The area comprising the present District of Tuensang remained totally unadministered in the pre-independence days. The British had declared it as an Excluded Area. The people had almost no contact with the outside world. Head hunting and other primitive practices were common and in fact a case of head hunting was reported as late as October 1963 at Panso in the District. In 1948, for the first time, an administrative center was established at Tuensang and in 1945 the area (including the present Mon, Longleng and Kiphire Districts) was brought under the North East Frontier Agency (NEFA) as the Tuensang Frontier Division. In 1957, the Tuensang Frontier Division was merged with the Naga Hills District of Assam to form an administrative unit called the Naga Hills Tuensang Area (NHTA). The administration of NHTA was the responsibility of the Govenor of Assam under the control of the Ministry of External Affairs, Government of India. There were only three districts at that time in Nagaland, Kohima, Mokokchung and Tuensang.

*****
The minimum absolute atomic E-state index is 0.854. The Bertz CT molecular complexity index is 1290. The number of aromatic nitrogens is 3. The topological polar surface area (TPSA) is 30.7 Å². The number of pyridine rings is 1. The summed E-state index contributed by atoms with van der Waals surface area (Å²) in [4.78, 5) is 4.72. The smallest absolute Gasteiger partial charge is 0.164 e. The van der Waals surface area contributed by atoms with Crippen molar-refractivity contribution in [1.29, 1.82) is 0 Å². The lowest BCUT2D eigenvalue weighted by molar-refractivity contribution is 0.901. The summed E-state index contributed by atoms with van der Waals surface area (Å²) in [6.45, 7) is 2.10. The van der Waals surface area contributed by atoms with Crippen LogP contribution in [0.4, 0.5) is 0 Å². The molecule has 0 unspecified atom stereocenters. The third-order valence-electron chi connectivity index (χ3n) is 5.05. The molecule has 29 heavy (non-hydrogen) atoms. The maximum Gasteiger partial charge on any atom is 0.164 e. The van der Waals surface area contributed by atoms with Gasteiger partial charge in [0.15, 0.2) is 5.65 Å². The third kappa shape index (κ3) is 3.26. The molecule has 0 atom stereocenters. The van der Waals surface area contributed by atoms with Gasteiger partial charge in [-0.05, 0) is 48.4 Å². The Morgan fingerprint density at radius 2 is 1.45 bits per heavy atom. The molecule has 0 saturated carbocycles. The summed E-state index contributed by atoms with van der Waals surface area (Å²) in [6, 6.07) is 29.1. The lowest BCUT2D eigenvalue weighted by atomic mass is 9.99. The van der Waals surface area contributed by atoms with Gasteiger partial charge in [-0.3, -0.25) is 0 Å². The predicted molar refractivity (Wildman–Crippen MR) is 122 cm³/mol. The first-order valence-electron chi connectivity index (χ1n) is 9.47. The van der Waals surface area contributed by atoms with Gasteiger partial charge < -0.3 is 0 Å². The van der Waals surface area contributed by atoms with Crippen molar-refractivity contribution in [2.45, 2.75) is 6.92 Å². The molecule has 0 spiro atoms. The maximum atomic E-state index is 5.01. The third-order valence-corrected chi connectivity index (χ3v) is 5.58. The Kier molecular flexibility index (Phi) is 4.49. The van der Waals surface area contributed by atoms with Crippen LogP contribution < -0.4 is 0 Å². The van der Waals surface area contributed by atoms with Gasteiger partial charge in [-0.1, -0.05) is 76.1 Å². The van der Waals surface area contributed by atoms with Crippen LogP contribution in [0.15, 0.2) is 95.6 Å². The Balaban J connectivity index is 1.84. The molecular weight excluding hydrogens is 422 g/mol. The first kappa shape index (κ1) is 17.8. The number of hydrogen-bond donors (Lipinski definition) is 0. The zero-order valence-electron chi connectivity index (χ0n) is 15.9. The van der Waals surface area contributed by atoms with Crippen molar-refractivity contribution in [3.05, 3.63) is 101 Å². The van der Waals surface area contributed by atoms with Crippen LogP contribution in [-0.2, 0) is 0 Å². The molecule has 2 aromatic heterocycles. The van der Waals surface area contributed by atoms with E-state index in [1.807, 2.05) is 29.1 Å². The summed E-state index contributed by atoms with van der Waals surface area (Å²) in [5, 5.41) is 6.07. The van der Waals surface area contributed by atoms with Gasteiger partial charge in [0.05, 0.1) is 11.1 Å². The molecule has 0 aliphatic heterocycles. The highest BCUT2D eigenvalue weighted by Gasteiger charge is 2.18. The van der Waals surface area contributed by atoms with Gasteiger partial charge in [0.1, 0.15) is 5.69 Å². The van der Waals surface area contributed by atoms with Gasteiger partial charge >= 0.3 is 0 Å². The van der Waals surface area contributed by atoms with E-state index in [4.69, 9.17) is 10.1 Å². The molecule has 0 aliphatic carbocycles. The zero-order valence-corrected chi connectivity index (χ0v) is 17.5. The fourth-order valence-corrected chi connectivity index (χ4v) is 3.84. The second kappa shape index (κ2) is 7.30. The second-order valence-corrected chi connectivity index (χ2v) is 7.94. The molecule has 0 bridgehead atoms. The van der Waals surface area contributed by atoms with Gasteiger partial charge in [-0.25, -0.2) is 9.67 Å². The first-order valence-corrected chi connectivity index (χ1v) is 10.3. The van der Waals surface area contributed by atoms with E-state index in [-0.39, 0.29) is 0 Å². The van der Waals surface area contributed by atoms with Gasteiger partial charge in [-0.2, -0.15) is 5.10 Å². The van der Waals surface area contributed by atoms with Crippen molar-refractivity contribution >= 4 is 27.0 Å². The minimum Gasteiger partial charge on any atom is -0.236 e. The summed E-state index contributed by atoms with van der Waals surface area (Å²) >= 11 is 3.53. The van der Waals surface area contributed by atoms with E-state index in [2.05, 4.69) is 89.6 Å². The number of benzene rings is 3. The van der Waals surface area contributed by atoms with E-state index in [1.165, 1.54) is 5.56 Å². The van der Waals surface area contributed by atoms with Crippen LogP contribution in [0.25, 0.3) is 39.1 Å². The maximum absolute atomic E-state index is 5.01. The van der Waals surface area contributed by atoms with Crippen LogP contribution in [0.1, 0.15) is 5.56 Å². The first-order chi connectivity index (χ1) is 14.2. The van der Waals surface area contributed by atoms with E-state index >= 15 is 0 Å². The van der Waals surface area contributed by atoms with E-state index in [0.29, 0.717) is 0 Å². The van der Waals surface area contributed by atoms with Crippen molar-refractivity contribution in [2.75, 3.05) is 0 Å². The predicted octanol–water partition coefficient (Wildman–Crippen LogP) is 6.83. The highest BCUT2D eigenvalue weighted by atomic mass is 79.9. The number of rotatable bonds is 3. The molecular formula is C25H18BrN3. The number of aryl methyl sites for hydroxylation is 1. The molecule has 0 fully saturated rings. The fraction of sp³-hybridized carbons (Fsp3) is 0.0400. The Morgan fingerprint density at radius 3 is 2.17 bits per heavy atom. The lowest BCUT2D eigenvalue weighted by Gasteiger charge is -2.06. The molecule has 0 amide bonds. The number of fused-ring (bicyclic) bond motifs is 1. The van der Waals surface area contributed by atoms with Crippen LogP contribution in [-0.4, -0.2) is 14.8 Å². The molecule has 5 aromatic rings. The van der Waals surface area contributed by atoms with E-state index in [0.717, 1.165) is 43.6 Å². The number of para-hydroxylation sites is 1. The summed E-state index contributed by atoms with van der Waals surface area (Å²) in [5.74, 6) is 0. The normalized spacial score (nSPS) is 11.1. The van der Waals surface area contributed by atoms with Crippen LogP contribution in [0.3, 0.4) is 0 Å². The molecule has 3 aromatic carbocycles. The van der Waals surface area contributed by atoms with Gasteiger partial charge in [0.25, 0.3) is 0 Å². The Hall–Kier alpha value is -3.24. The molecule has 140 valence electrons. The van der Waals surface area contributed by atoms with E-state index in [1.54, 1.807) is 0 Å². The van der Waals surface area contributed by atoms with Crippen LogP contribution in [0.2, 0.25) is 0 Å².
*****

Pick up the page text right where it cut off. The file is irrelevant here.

As a result of the 16 point agreement signed between the Naga People’s Convention and the Government of India, NHTA became a full-fledged State of Nagaland on 1st December 1963. It was the 16th State of the India Union. Special provisions were, however, made for the then Tuensang District in view of its relative backwardness, under which the District would have a Regional Council for a period of Ten years with the Deputy Commissioner as Chairman. The Regional Council also nominated tribal representatives to be the members of the Nagaland Legislative Assembly. There was a separate Ministry for Tuensang affairs from among the nominated members of the area. It was only in 1973, at the end of the ten-year period that the Regional Council was abolished and the people of Tuensang district began to participate in the elections to the Nagaland Legislative Assembly along with the rest of the state. There were 20 MLA’s from the area out of a total of 60 seats in the Assembly. Later, the three Districts of Nagaland were reorganized into seven District whereby Tuensang was bifurcated into two Districts – Tuensang and Mon. Tuensang was further divided in 2004, when Longleng and Kiphire two of its Sub-Division were made full-fledged districts.